Hosea 2:16, 17b-18, 21-22
Perhaps you’ve noticed that the Gospels are written quite sequentially. Jesus deals with one task at a time, works through it, brings closure, and then moves on to the next event. But for most of us, real life isn’t like this. For most of us we are perpetually interrupted with needs, and problems of others to the point it is difficult to get anything completed. In our lifetimes these interruptions have become so normative that we’ve actually created the word, "Multi-tasking" suggesting that all of us are expected to be able to attain this. I like the gospel today quite simply because it is one of such few places that Jesus is interrupted. Yes, that is right, Jesus displays his multi-tasking skills.
Most of us are probably familiar with this gospel story and have heard it many, many times. Jesus is on his way to an official’s house to heal his daughter. As he is walking along there is a woman with a hemorrhaging who touches the tassel of his cloak and experiences healing. The Church today gives us Matthew’s version of the story. It has been shortened and has fewer details than the more frequently read version in Mark’s Gospel.
Another significant difference between these two stories is that Mark names this official Jarus, a leader of the synagogue. Mark will have Jairus come to Jesus because his daughter is ill. It isn’t until after the woman is healed that someone will come and announce that his little girl has died. By this time Jesus has already committed to going to the house.
Matthew shortens this story. Matthew leaves the man nameless. He is known as an official or a ruler in another translation. Matthew places less emphasis on the woman with a hemorrhaging. But most significantly, Matthew begins the story with this official coming to Jesus because his daughter has died. This is far different than Mark’s Gospel were Jarus and Jesus begin the journey because the girl is sick, and find out about her death after the healing of the woman with a hemorrhaging. Why is this significant? Because this official now comes to Jesus not to heal his little girl but specifically to ask Jesus to bring her back to life after she has died. Here is a man who is asking Jesus to be resurrection. He comes to Jesus with the truth that his daughter has died. Come and resurrect her!!! Here is a man who believes in resurrection. See, this man is already speaking of death and resurrection! Whether or not he is Jewish or not, he believes in death and resurrection. Now Jesus’ reason for going to this man’s house is completely different than it would be in Mark’s gospel. He is going to raise the dead. He is being asked to do what his mission is about. I also think that he is filled with tremendous compassion.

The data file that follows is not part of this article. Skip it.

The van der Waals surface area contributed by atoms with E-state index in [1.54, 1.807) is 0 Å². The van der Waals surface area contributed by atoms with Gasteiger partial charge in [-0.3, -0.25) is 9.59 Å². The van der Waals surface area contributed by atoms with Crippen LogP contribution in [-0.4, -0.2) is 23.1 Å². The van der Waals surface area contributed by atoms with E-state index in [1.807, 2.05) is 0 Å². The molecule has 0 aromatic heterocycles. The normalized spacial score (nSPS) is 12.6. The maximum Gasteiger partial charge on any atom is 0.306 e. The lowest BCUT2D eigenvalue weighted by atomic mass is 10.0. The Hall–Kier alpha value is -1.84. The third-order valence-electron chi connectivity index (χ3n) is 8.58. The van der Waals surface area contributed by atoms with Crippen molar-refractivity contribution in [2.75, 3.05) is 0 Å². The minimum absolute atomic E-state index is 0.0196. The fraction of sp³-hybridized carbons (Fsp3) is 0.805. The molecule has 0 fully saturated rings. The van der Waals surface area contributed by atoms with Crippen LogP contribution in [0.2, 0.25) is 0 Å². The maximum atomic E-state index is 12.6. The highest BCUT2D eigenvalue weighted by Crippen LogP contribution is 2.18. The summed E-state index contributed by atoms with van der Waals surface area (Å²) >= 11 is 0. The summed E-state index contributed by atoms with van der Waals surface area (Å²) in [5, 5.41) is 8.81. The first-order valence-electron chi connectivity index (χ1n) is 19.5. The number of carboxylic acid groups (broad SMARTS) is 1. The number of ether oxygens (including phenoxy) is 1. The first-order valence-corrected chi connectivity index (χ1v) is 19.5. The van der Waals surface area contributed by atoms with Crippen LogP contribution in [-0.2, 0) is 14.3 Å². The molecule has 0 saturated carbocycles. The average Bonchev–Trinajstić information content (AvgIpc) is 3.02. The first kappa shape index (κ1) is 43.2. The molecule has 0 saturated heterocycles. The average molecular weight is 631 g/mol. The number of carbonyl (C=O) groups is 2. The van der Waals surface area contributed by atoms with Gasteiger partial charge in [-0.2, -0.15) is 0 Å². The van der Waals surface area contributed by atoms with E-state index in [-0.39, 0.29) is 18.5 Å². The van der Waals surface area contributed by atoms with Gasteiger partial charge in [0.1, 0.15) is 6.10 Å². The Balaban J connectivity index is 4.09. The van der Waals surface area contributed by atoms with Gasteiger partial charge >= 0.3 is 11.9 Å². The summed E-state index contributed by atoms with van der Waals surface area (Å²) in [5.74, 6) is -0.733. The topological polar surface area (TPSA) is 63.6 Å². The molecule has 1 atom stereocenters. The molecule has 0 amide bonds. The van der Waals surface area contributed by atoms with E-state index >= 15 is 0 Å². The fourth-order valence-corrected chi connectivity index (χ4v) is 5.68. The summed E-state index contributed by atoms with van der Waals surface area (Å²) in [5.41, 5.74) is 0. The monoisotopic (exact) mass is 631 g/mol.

I need to speculate for a moment. Perhaps you’ve noticed that when people are empowered to do something and given a task they know they can accomplish, especially when it involves tremendous training, preparation, repetition, and anticipation, people seem to rise to a new level. They are filled with confidence, and a sense of purpose and mission. If you have seen this in your children you will notice they carry themselves differently. When people who are in their 50’s and 60’s speak about this to me, it is as though their entire life is culminating into one event or one specific moment. The look in their eyes is filled with light, meaning and purpose, and it is so empowering! It’s empowering for me to witness a person rise to a new challenge, knowing they have the skills, talents, and gifts to accomplish this challenge. Sometimes people whose lives are all coming together for them just start to glow. So I must ask the question, do you think it was any different for Jesus?
A man, who perhaps is not even Jewish, comes up, kneels down in front of Jesus, and requests him to raise his daughter from the dead. To understand the significance of this you must put aside your knowledge of the death and resurrection of Jesus. This story happens before Jesus’s death and resurrection. If Jesus knows internally that he is the resurrection and the life, and this man is asking Jesus to be who Jesus most authentically is, (resurrection) then Jesus must have been tickled and thrilled! As they are walking toward the house, would there have been a difference in Jesus’ eyes? Would he have carried himself differently? My answer to this question is absolutely yes. Why do I say this? Because I see it in human people so frequently. And Jesus was a human person.
I’m left still a little puzzled though by the interjected story of the woman with a hemorrhaging. Matthew edits the story by removing the question and dialogue of, "Who touched me" which Mark was so emphatic about. We frequently interpret the story out of the desperation of the woman. However, given what was said above, if Jesus is carrying himself differently, if Jesus is acutely glowing, then she touches Jesus not out of her desperation but out of his goodness. The first one is about her. The second one is about him. Putting this in terms of ourselves, do we touch Jesus out of our sinfulness or out of his goodness?
I invite you to think about that today, but more importantly, spend some time pondering how you invite Jesus to be resurrection in the midst of your death. I think Jesus gets pretty thrilled about that invitation!
Fr. David Colhour, C.P. is on the staff at Christ the King Passionist Retreat Center, Citrus Heights, California.